2. As the authors of Ford and Lee: The Law of Trusts (looseleaf at 13 February 2020, Thomson Reuters) (Ford and Lee) observe (at [9.11090]): “A consequence of the unanimity rule is that trust business cannot be transacted except at a meeting at which all the trustees, or their delegates, are present; and that where the trustees cannot agree about a course of action the status quo prevails.” In the case of a regulated superannuation fund, if the superannuation entity has a group of individual trustees, the trustees must keep, and retain for at least 10 years, minutes of all meetings of the trustees at which matters affecting the entity were considered: s 103(1) SIS Act.
  3. It may also be possible for co-trustees to ratify an action taken by another trustee without prior agreement: Meeseena v Carr (1870) LR 9 Eq 260 at 262–263; Hansard v Hansard [2015] 2 NZLR 158 (Hansard v Hansard) at [47] citing Thomas Lewin and others, Lewin on Trusts (18th Ed, Sweet & Maxwell 2018) at [29-209]. However, for ratification to be effective, the ratifying co-trustee(s) must know of the essential detail of the act or decision in question. It must be more than passive acquiescence to a decision made by another trustee. The act of ratification must show that the co-trustee(s) considered the exercise of power as trustee and consented to the action taken. Thus, “[s]ubsequent approval of financial statements [by all trustees] may therefore not be sufficient to amount to ratification of actions taken without the unanimous approval of trustees”: Hansard v Hansard at [51]. Something more than mere approval of financial statements would be necessary to demonstrate the required ‘act of ratification’.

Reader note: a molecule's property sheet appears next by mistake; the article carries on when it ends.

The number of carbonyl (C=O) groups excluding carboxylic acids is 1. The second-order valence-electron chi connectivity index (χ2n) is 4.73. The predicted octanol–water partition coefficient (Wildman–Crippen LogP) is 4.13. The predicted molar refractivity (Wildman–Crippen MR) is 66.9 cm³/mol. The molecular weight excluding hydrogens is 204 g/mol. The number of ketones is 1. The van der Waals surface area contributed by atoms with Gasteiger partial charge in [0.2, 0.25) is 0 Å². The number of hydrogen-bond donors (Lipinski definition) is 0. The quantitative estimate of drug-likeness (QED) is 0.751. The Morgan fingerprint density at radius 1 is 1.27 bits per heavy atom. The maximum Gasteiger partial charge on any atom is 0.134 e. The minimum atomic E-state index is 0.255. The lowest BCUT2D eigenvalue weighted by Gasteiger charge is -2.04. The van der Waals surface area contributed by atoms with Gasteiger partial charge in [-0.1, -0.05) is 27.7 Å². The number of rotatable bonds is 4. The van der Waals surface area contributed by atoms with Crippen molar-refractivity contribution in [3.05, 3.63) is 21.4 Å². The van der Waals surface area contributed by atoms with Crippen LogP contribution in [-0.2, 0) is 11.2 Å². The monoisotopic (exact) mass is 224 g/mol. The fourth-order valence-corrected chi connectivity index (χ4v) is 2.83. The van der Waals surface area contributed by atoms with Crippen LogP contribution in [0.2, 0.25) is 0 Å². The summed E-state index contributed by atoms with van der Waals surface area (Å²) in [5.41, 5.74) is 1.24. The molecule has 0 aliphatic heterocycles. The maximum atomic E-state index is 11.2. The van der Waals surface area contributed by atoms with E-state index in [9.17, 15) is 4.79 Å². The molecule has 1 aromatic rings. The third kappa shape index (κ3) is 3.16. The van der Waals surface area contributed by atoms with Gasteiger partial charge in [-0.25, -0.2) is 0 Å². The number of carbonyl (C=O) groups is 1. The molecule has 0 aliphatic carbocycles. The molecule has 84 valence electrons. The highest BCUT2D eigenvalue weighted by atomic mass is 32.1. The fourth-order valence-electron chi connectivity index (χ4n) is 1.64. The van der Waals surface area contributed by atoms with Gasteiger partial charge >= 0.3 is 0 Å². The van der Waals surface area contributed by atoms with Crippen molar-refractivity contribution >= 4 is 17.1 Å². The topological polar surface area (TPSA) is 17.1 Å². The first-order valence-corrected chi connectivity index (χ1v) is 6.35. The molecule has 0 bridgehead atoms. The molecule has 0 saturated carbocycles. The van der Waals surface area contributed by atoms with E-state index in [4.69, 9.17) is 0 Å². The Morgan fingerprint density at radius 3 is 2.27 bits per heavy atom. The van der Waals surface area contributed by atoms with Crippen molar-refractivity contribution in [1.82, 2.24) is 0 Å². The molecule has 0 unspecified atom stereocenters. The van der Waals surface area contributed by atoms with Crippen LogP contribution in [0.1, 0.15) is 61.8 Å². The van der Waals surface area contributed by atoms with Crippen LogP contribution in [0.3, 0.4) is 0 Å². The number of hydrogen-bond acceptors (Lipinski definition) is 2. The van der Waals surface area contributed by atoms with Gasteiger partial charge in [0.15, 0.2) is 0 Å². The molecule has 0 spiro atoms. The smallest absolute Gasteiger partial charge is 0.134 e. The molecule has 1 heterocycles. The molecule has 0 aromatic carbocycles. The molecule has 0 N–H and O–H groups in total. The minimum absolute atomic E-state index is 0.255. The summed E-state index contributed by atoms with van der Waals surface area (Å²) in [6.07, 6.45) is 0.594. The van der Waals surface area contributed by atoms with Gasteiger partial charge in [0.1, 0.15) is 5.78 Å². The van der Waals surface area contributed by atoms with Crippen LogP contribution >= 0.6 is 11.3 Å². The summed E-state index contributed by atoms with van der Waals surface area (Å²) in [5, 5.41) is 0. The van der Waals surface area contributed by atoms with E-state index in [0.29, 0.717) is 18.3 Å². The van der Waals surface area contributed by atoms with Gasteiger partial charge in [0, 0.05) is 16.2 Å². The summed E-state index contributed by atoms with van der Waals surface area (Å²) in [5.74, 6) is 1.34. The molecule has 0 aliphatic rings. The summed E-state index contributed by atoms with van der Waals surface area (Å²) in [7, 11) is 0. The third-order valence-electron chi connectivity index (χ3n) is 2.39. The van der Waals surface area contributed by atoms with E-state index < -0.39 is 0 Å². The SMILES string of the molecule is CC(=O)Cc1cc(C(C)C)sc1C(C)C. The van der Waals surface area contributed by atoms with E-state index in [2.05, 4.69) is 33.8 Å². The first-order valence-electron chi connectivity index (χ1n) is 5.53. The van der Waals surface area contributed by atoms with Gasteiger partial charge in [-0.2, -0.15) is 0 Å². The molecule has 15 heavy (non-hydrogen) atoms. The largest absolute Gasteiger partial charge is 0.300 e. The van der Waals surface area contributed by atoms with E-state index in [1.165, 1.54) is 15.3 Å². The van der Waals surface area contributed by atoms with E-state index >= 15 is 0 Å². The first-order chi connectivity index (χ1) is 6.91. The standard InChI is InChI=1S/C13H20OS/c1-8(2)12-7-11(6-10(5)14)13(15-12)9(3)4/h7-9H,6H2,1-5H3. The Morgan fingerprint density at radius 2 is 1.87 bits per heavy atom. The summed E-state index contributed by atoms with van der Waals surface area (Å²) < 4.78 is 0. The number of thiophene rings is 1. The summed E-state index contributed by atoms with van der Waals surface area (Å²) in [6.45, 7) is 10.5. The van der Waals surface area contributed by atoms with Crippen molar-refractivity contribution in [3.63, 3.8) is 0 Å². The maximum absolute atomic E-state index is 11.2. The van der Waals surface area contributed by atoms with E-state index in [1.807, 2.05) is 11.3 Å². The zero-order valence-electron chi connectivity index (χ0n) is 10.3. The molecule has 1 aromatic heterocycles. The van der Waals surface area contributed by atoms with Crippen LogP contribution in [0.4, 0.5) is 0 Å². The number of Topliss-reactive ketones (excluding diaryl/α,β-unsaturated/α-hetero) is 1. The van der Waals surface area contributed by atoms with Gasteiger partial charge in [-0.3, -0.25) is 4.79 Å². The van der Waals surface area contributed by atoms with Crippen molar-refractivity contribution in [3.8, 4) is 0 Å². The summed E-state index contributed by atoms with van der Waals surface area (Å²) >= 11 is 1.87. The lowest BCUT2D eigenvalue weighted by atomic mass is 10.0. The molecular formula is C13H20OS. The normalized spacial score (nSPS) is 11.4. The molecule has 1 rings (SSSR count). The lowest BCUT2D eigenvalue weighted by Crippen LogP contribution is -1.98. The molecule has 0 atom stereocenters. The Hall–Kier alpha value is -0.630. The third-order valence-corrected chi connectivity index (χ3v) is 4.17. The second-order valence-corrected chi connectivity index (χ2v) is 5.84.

4. Property of the trust must be held jointly and it is a breach of the trustees’ duties not to ‘get in’ the trust property and hold the legal (or where applicable equitable) title to that property jointly or otherwise hold the property under joint control: Lewis v Nobbs (1878) 8 Ch D 591 (Lewis v Nobbs) at 594; Guazzi v Pateson (1918) 18 SR (NSW) 275 at 282. As Hall VC explained in Lewis v Nobbs, the rationale for the duty is to ensure that trust property is not dealt with improperly by one of the co-trustees or without the agreement of all co-trustees.
  5. Clause 140 of the FSF Trust Deed required the trustees of the FSF to ensure that money received by the fund was, amongst other things, deposited to the credit of the fund in an account kept with a bank chosen by the trustees. That is, chosen by the co-trustees by unanimous agreement.